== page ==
Upon initially brainstorming for ideas for the khipu project, I quickly realized how narrow-minded my thinking was. I wanted to tell a story with the khipu, but I struggled to find a way to tell a story without combining letters to form words. I then began to try to think of a way to convert different knots (and the distance between knots) into letters. That’s when I realized I was missing the point, and needed to start thinking outside of the box. So I began to research what a traditional khipu was used for. I thought they were probably used for a few specific things, but I found out that they were used for more reasons than I could imagine. For example, some khipus represented a recipe for a dish or a song, some were used for numerical purposes, and some indeed told stories (Urton 409-410). Also, the khipu was much more intricate than I imagined. Every specific thing had a different meaning. Strings could be different sizes, colors, or attached to the main loop differently. Knots come in many different styles. Their placement, direction and repetition could also mean different things. I was truly amazed at the complexity and detail involved in the making of a khipu.
My second round of brainstorming was when I figured out exactly what I wanted to do with my khipu. I came up with many ideas for what to make my khipu about. I realized that each indigenous person probably had many khipus, and began thinking about the different ways to make each one of them. However I realized that I only had to make one khipu, and therefore would only need one of those ideas. The choice was simple, I knew the idea that meant the most to me was constructing a khipu that represents my family tree, starting with my grandparents. I have a large family, and they are very important to me. My khipu would have to be versatile, in that it must be able to be passed on and added upon. I knew what I wanted to do, but I also knew that there were many intricacies involved in representing people and their ages with knots.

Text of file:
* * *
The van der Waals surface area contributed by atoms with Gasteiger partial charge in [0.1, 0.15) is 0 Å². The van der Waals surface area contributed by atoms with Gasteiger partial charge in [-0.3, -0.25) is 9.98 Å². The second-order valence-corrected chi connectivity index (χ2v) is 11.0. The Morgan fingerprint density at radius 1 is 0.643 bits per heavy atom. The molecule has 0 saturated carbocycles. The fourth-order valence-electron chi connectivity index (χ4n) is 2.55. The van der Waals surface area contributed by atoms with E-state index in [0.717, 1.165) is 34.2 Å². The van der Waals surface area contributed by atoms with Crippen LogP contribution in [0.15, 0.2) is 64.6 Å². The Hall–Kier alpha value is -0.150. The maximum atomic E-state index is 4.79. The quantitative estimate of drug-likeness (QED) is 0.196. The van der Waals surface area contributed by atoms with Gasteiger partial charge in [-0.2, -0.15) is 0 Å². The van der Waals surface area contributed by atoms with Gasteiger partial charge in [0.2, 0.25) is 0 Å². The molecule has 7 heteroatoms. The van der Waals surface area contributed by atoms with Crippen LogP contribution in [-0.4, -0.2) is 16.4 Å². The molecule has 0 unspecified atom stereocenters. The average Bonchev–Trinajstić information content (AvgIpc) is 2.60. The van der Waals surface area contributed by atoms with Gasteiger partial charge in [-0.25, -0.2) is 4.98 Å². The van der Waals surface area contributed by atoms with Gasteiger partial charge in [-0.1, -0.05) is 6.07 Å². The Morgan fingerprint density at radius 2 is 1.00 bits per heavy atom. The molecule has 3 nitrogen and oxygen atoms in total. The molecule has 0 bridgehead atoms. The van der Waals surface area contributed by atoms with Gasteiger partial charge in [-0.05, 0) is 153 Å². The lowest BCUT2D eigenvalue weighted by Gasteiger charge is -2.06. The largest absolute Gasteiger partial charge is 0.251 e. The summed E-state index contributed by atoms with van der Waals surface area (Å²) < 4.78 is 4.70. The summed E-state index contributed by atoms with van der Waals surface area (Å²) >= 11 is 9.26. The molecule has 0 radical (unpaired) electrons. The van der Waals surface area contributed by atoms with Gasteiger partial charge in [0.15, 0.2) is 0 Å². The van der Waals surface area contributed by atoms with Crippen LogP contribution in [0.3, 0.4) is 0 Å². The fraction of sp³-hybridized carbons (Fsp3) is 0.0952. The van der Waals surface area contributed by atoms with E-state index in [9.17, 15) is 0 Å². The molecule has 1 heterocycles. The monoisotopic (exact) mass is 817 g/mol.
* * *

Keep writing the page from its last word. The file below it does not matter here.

The distinctions I have to make include: gender, age, marital status, children (in order and distinguished by age difference), children’s children, etc. First, I decided that knots on the primary line would represent my grandparents, using a different knot for male and female. Their children will be represented by strategically placed (to represent age) strings hanging from in-between the grandparent knots. If that child is married, a knot will be tied right next to where the string is attached to the primary line. The grandchildren (my generation) will be represented by knots along that string, according to their age. When I get married, a string would be hung from my knot, and another knot added to that string in close proximity to where it is attached to my knot. My children would then be represented by knots along that string, and so on for future generations. When a person dies, the end of their string gets tied to where it is attached, forming a loop.
While typing this I began to realize that, as much as I hate to admit it, it could in fact be easier to record a family tree this way. If one knew how to properly interpret it, as complex as it sounds, it is actually a very simple concept that includes all the distinctions necessary. This project was at first challenging, forcing me to think outside the box. It quickly became extremely fruitful, in helping me realize (for the first time) that in many cases, writing may not be the best form of communication.
Urton, Gary. “From Knots to Narratives: Reconstructing the Art of Historical Record Keeping in the Andes from Spanish Transcriptions of Inka Khipus.” Ethnohistory 45.3 (1998): 409-410